“I always say I’m not an unbiased source when I give tours.
"I’m class of 1995, my mother is class of 1973, my dad is class of 1971 and my grandmother was class of 1930.
"The school has been in operation for 108 years, and there has been a family member either attending or working here for 90 of the 108 years.”
To say that St. Paul’s School in San Francisco is family to Jackie Curran is an understatement.
“My great-grandparents were married in the church next door in 1912. My grandparents were married there in 1939, and I made my first communion in the church on my grandparents’ 50th wedding anniversary – like the exact date.”
On top of being a graduate, Curran taught first grade for 16 years prior to becoming St. Paul’s principal two years ago.
“I think that’s helpful for new families,” said Curran, a member of the 22nd cohort of the Mary Ann Remick Leadership Program. “Even though they may not have the same roots, to know that this is a place that people want to stay.”
St. Paul’s is a kindergarten through eighth-grade school located in San Francisco’s Noe Valley neighborhood. Their mission is to educate their diverse community of students in the Catholic faith.
When Curran was first asked to become principal, this role was not something on her mind. She never expected to become a leader at St. Paul’s, but thinking about the lessons she taught in her first-grade classroom, she knew accepting this role was what was needed of her.
She also reflected on a saying from Mother Teresa.
“We have a convent for the Missionary Sisters of Charity of Mother Teresa, and one of her lines is, ‘You can’t do great things. You can only do small things with great love,” Curran said. “That’s kind of been my motto – small things with great love is what we do.”
One project that Curran is doing with great love is making sure St. Paul’s is still affordable for middle-class families.
“The housing costs in the city of San Francisco are crazy, right up there with Manhattan,” Curran noted. “They’re renting because they want their children not just to have a better education, but a Catholic education. I inherited a budget coming into my first year as principal that I was able to tweak a bit. In the second year constructing the budget, we purposely put in a line item for tuition assistance.”
St. Paul’s started with their current families and helped those families receive tuition assistance through grant writing. The school was able to retain some families who were thinking about changing schools.
In the Archdiocese of San Francisco, Curran and all new principals were paired with a mentor to help build support through their diocese. She was paired with Sarah Currier, a Remick graduate who is now a mentor in the program. When they went to lunch one day, they discussed Curran’s new role.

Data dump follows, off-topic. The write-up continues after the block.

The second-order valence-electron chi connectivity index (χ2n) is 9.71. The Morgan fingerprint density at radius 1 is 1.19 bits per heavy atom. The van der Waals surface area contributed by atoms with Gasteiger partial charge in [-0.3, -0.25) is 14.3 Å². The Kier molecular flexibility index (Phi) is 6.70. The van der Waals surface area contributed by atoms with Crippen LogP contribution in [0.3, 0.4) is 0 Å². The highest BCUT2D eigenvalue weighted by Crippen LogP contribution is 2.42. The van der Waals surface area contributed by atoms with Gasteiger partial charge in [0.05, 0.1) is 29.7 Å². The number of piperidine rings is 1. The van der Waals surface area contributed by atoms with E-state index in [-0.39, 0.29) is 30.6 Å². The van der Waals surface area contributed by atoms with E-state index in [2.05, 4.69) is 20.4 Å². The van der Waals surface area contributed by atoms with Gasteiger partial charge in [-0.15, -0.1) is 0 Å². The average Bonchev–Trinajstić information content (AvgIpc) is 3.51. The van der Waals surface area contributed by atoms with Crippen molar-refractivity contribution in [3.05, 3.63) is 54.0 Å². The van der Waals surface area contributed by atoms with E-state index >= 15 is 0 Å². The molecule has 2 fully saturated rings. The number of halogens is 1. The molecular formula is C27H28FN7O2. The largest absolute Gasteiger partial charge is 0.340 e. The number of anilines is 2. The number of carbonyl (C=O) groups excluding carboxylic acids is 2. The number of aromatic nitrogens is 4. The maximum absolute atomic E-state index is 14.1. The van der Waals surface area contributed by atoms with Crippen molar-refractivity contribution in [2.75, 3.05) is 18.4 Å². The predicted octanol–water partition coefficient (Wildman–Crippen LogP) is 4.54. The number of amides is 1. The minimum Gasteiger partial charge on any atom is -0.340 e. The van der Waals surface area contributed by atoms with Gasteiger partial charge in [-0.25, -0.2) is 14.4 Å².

“I told her I wasn’t sure I wanted to be principal, but I love this school. I wanted to know at the end of the day that I have done everything in my power to prevent it from being closed,” Curran said. “I did not want to spend the rest of my life with what ifs.”
Currier’s response was to apply to the Remick Leadership Program.
“Sarah said that all of the things you need to do as a first-year principal, you’ll do it with the support of other people going through the same things, professors, best practice research.”
Curran recently completed her first summer at Notre Dame as a Sobrato Family Scholar, thanks to support from John and Susan Sobrato.
“[The principal job] is such a nebulous role, and it’s so site-specific. The best practices and the research from Remick has been amazing,” Curran said. “To have that knowledge from a world class university like Notre Dame at my tiny little school is not something that was possible. I think the Sobrato family not only allows for Remick to have a different viewpoint, but allows California schools to learn what the rest of the country is doing and how better we can be. I mean, Catholic means universal, right?”
As Curran prepares for her second summer at Notre Dame, she is looking forward to being with her fellow cohort members and building on the community they have created so far.
“I’m definitely looking forward to reconnect with those people and the community and having that support system in place,” Curran said. “I’m looking forward to being able to experience it more deeply. I think year two summer is going to be a high point.”